enemies to lovers


The fake-out make-out, for great justice

Sparkwood features no less than four of my favorite tropes. At some point during writing I must have said, "By God, you're writing a romance and you're going to have fun with it," though I honestly don't remember, because writing Sparkwood is a blurry nightmare now.

But there was one trope that started it all. One trope that demanded a right to be featured in the story, even more I knew exactly what the plot was.

That trope, my friends, was the fake-out make-out.

Thanks to writing this blog post, I've finally learned how to properly hyphenate it! Anyway, the fake-out make-out is described as follows:

Two characters, who either appear to be attracted to each other but in denial or just hate each other's guts, find themselves cornered during an emergency. They're about to be caught sneaking into the Big Bad's fortress, looking at confidential files, or fleeing the scene of the battle. The quickest solution? Kiss — passionately.


How do I feel about using this trope? Absolute shameless. Sparkwood is an enemies to lovers story (more on that here), and there is NO BETTER TIME for people to kiss than when they absolutely don't want to.

For Robin and Finn, my main characters, any sort of kissing has a lot of baggage. Finn is trying to find out how his twin brother died, and he 100% suspects that a fairy is responsible for the murder. As Robin points out at one point, it's not hard to Finn to jump to this conclusion—he hates fairies.

So for Robin, a fairy who has a complicated history with humans... well, this whole situation is just a little emotionally charged.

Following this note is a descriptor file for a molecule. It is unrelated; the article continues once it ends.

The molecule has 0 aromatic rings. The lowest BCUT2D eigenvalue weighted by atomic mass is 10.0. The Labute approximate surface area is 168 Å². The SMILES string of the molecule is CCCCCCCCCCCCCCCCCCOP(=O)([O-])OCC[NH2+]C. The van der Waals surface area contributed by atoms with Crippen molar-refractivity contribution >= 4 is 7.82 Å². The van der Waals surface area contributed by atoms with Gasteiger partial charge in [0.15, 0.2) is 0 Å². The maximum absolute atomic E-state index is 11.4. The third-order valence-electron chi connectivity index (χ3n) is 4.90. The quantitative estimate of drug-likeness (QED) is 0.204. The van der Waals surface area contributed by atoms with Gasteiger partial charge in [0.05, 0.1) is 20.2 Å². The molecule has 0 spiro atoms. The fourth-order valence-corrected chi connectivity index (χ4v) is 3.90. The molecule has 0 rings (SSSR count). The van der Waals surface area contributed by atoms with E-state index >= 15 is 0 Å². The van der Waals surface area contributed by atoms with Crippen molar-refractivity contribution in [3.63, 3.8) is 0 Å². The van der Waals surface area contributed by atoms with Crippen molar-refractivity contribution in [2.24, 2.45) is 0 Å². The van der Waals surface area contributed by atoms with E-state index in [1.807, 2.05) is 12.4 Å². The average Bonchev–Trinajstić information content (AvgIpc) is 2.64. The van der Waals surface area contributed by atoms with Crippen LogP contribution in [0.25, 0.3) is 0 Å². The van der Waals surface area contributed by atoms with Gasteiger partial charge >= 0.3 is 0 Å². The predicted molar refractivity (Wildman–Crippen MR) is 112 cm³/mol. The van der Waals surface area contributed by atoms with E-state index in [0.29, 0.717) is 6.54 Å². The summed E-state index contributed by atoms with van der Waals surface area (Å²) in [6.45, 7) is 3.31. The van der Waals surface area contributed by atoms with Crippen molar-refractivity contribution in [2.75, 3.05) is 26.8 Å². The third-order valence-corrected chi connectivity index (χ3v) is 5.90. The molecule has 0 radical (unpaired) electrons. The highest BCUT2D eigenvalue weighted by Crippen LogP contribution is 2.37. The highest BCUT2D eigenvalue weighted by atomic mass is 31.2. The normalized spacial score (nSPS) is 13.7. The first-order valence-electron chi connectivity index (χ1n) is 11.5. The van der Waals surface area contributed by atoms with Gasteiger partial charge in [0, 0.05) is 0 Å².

Other tropes in Sparkwood include fake dating, bed-sharing, and cuddling for warmth.

Sparkwood comes out on Feb. 15! It can be pre-ordered right now at LT3, and is coming soon to other vendors.


In defense of boning your enemies

At the beginning of Sparkwood, Robin and Finn have never met, but boy do they resent each other.

Finn has found out that his brother Luke, who ran away to live with fairies a year ago, was murdered. And Robin is a fairy—who knew Luke, and who finds Finn's bias against fairies less than endearing. Actually, really offensive.

I wrote the book for LT3's enemies to lovers call, My Dearest Enemy. Robin and Finn didn't just need to be snarky at each other—they needed to actively dislike each other. They needed tension.

One of my favorite posts on writing tension comes from CS Pacat, the author of the Captive Prince series. I actually read this post when I was doing my second big editing pass. You know, the one after we had fixed the really shitty first-pass mistakes, so that suddenly every narrative problem was blindingly clear, and I was rearranging and deleting and rewriting and weeping.

This post was like a bolt of clarity. Here's some of Pacat's advice:

In my own writing, I often ask myself: Can I play this moment later? If the answer is yes, then I reserve the moment for later. If the answer is no, then I know that I've found the right moment to play the note.


There's a moment—as there must be in enemies to lovers romance—where Finn needs help desperately, and there is only one person he can turn to. The poor guy has been put through the wringer, physically and emotionally.

But in earlier drafts, I had played some notes too early. The physical part of being put through the wringer—that was over and done with by the time Finn got the emotional punch in the face. It meant that some of the tension had defused—Finn was less desperate, and since he's the POV character, the stakes didn't feel as high.

What a blessing rewrites are.

Drawing out Finn's misery so that everything came to a head at once didn't just make the story better. It helped the character too: to ask for help from a fairy, Finn needs to be brought to his knees.

Conversely, you know what's great for romantic tension? Forcing someone who hates someone else to take care of them when they're physically helpless.

Sorry, Robin.

Sparkwood comes out next week! It can be pre-ordered right now from LT3.